On March 15, on the eve of the session, Joshi and Munde told newspersons that in deference to the wishes of the Opposition, the Government had decided to table the Commission report during the second week of the six-week session and that a discussion on the matter was likely to be held during the final week.

On March 24, the second day of the second week of the session, Joshi admitted in the Assembly that he had promised to table the report during the week but added that the opinion of the Advocate-General (C.J. Sawant) had been sought on whether the Government could table the report unaccompanied by an ATR. He did not respond to a member's statement speculating on the possibility of a crisis within the Shiv Sena (which erupted three days earlier (Frontline, April 24)), affecting the tabling of the report.

On March 25, the Government told the High Court that "if possible" it would place the Commission report, a (Marathi) translation of it and the ATR before both Houses during the current session.

On March 26, Joshi told the Assembly that while he was prepared to table the Commission report "tomorrow" if the law permitted it, he would not buckle under any Opposition onslaught in this regard. He reiterated that the Advocate-General's opinion had been sought on whether the tabling of the ATR together with the report was mandatory.

The next day, Joshi told the Assembly that the Advocate-General's opinion was that the Government was bound to present the Commission report and the ATR simultaneously. He announced the appointment of a seven-member committee of officials headed by the Chief Secretary to consider the report and prepare a memorandum of action to be taken. Joshi said that the committee had informed him that the work would take four or five months, but that he had asked it to submit its findings before April 20. He said the Commission report and the memorandum would be tabled even before April 20 if possible, after the Cabinet had considered them.

(Incidentally, the Government's affidavit filed before the High Court on April 3 gave the date of the GR (government resolution) constituting the committee as March 23. Observers ask why Joshi did not inform the Assembly about it on March 24 and 26.)

On March 30, the Chief Minister informed the Legislative Council that the committee had been asked to submit its findings as soon as possible and that it had been apprised of the Cabinet's plan to discuss follow-up measures on April 20. However, Joshi did not commit himself to a date for the tabling of the Commission report. N.S. Pharande, Deputy Chairman of the House, allowed Congress(I) Leader of the Opposition Chhagan Bhujbal to ask one question. But when Bhujbal sought to know whether the Commission report would be presented to the House by the end of the Budget session on April 24, Pharande announced the next item on the agenda.

On April 4, Joshi told newspersons in New Delhi in the context of the tabling of the Commission report that the preparation of an ATR, with a Marathi translation, would take time.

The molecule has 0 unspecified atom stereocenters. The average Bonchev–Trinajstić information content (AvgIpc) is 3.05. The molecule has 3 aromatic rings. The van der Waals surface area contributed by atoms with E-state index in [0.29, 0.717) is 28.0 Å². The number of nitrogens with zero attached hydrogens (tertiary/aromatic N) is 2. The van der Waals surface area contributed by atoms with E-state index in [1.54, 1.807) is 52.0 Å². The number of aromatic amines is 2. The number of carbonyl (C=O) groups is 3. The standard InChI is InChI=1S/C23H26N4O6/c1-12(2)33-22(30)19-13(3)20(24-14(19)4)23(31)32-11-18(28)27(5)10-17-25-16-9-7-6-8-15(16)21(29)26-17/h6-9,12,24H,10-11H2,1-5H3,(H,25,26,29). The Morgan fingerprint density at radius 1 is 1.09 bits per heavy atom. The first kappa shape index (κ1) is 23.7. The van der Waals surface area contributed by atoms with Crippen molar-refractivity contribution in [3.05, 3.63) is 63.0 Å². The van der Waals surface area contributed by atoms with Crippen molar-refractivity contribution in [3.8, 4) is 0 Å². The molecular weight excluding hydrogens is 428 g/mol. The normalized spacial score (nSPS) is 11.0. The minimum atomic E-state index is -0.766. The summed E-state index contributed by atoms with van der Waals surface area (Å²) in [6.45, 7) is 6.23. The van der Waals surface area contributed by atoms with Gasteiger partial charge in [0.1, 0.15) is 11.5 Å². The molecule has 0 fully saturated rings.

On April 8, at a press conference in Nagpur, Joshi said that the Commission report could be tabled during the current session only if the committee submitted the ATR by April 24.

IN view of such stonewalling by the Government, one cannot dismiss news reports to the effect that Joshi and Munde called on Prime Minister and BJP leader A.B. Vajpayee in New Delhi on April 4 and pressed for the promulgation of an ordinance (presumably to amend the Commissions of Inquiry Act) which would have the effect of facilitating the non-publication of the Srikrishna Commission report. The Chief Minister said the news reports were "baseless".

The Government has sustained the stonewalling in the face of a determined campaign by the Opposition, in the legislature and outside, for the publication of the Commission report.. It has not been deterred by the flak it has faced from civil rights organisations and from the High Court.

The Government has placed much emphasis on the law governing the tabling of inquiry commission reports before the legislature, specifically Section 3(4) of the Commissions of Inquiry Act. It has highlighted the question of whether the Section mandates the placing of an ATR before Parliament or a State legislature simultaneously with the inquiry report. What has not been highlighted is the question of whether it even mandates the tabling of the inquiry report itself. The word "shall" does not always have a mandatory connotation in law.

Asked whether any High Court had given a ruling on whether under Section 3(4) the tabling of the inquiry report was mandatory, Advocate-General Sawant told Frontline that there was no ruling of any High Court on Section 3(4) of the Commissions of Inquiry Act. But such a ruling does exist. It was given by a full Bench of the Andhra Pradesh High Court in its judgment on writ petition No. 9457 of 1986 (AIR 1987 Andhra Pradesh 53). The relevant part of the judgment reads: "This brings in the question whether Section 3(4) is mandatory or directory. On a consideration of the arguments pressed upon us by both sides, we are inclined to hold that the provision is not mandatory. There is no other provision in the Act which provides for the consequence that flows from non-observance of the requirements of sub-section (4)..."

The Bombay High Court is not bound by a ruling given by another High Court. But that need not prevent the Maharashtra Government from attempting to use the Andhra Pradesh High Court's ruling for the purpose of suppressing the contents of the Srikrishna Commission report. Given the recent manifestations of the Government's attitude to the principle of transparency, it would not come as a surprise if it were to do so.